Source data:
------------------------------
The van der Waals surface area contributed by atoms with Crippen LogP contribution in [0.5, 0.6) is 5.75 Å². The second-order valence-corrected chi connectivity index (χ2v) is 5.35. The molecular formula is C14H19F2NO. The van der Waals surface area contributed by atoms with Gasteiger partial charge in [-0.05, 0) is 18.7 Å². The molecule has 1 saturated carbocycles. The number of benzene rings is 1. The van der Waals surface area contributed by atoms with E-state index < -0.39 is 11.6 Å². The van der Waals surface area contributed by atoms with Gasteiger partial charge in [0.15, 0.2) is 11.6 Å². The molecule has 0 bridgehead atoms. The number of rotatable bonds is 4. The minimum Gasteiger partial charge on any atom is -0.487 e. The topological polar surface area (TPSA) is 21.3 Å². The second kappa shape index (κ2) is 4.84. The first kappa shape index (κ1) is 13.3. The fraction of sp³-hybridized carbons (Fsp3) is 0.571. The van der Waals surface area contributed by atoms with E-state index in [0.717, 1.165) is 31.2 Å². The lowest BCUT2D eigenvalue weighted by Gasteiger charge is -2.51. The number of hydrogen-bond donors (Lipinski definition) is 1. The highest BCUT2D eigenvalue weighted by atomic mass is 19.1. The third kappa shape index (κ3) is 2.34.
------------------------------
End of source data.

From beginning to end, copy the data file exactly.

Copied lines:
The van der Waals surface area contributed by atoms with Crippen LogP contribution in [0.5, 0.6) is 5.75 Å². The second-order valence-corrected chi connectivity index (χ2v) is 5.35. The molecular formula is C14H19F2NO. The van der Waals surface area contributed by atoms with Gasteiger partial charge in [-0.05, 0) is 18.7 Å². The molecule has 1 saturated carbocycles. The number of benzene rings is 1. The van der Waals surface area contributed by atoms with E-state index < -0.39 is 11.6 Å². The van der Waals surface area contributed by atoms with Gasteiger partial charge in [0.15, 0.2) is 11.6 Å². The molecule has 0 bridgehead atoms. The number of rotatable bonds is 4. The minimum Gasteiger partial charge on any atom is -0.487 e. The topological polar surface area (TPSA) is 21.3 Å². The second kappa shape index (κ2) is 4.84. The first kappa shape index (κ1) is 13.3. The fraction of sp³-hybridized carbons (Fsp3) is 0.571. The van der Waals surface area contributed by atoms with E-state index in [0.717, 1.165) is 31.2 Å². The lowest BCUT2D eigenvalue weighted by Gasteiger charge is -2.51. The number of hydrogen-bond donors (Lipinski definition) is 1. The highest BCUT2D eigenvalue weighted by atomic mass is 19.1. The third kappa shape index (κ3) is 2.34.